1. Shabbos Parshas Noach is of general importance, for it is the first Shabbos after the week following Shabbos Bereishis, which concludes the month of Tishrei. It is in this week that the Jews begin their service within the context of mundane activities. In this context, the name of this week’s parshah, Noach is also significant. Noach in Hebrew is identified with rest and satisfaction, for this service should arouse such feelings.

In this context, we can appreciate the contrast between Shabbos Bereishis and Shabbos Parshas Noach. The Zohar states that all the days of the following week are blessed from Shabbos. Thus Shabbos Bereishis represents the blessing for the first week of ordinary mundane activity in the new year.1 Shabbos Parshas Noach represents the conclusion of this week, the day which infuses rest and perfection into this service. Thus Shabbos Bereishis can be considered as the source of potential, while it is on Shabbos Parshas Noach that we see how this potential is brought into actual expression.

There is another common, yet contrasting dimension to the Shabbasos of Bereishis and Noach. Both parshiyos are related to the existence of the world as a whole. Parshas Bereishis describes the creation of the world and Parshas Noach contains G‑d’s promise that the world will continue to exist forever.

There is, however, a distinct contrast between the two parshiyos. Bereishis describes the world as it exists as a complete and perfect entity, the world as G‑d conceived of it and created it. Parshas Noach, in contrast, describes the world after the descent into sin and the state of perfection that can be reached through the service of man who turns to G‑d in teshuvah. Through this service, man generates satisfaction and pleasure2 for G‑d as it were, fulfilling His desire to have a dwelling in the lower worlds.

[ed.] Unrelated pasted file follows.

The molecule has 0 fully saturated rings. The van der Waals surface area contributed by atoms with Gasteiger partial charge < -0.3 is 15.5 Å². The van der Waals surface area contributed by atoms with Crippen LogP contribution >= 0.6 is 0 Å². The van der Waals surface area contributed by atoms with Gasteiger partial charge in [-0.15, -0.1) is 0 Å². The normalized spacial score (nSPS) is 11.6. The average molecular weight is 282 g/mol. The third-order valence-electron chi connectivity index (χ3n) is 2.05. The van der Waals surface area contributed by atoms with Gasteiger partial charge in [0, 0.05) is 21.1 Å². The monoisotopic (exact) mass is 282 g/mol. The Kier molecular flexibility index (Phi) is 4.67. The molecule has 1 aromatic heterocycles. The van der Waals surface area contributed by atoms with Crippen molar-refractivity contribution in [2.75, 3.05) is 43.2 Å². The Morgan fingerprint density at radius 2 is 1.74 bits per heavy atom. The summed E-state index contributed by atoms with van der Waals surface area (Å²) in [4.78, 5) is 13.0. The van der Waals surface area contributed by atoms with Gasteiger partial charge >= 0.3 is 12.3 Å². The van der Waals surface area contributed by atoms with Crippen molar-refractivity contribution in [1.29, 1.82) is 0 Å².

To use different terminology, Parshas Bereishis reflects G‑d’s conception of the world — the potential. Parshas Noach, in contrast, reflects man’s service within the world as it actually exists. This can involve, as indeed is reflected in the beginning of Parshas Noach, a tremendous descent. Nevertheless, the ultimate result of this service is that the world is brought to a higher level of refinement and purity. This is reflected in the Midrash’s statement, “Noach saw a new world.”

The service of man relates to a higher level of G‑dliness as is reflected in the contrast between the two parshiyos. In the beginning of Parshas Bereishis, when the Torah refers to G‑d, it uses the name Elokim.3 Elokim is numerically equal to hateva, “the nature” and is described as “the Master of potential and power,” i.e., the dimension of G‑dliness which brings our limited world into being.

In contrast, in regard to Noach, the Torah states “And Noach found favor in the eyes of Havayah,” i.e., he revealed a level of G‑dliness above the natural order within the world. Furthermore, this leads to the potential that Havayah will be fused with Elokim, that within the natural limits of the world, the name Havayah which reveals G‑dliness above those limits will be revealed.4

This fusion of Elokim and Havayah is reflected in the covenant G‑d established with Noach regarding the existence of the world, that the natural order would continue without interruption. For the maintenance of the natural order is a reflection of G‑d’s infinite power, i.e., the lack of change in the natural order is a reflection of how “I G‑d have not changed.”

And from Parshas Noach, we proceed to Parshas Lech Lecha, which begins with the command “Go out” — i.e., that a person must leave his previous spiritual level — and proceed to “the land which I will show you.” Moreover, the expression “I will show you,” arecka in Hebrew, can also be rendered “I will reveal you,” i.e., the Jew’s essential self will be revealed. For it is through the service in refining this earthly plane, that a Jew reveals his true potential. Regardless of a Jew’s position in the world, he is connected with G‑dliness and thus he can elevate the world, revealing G‑dliness within it. And in this manner, he relates to a higher level of G‑dliness and is able to draw down even this level within the world.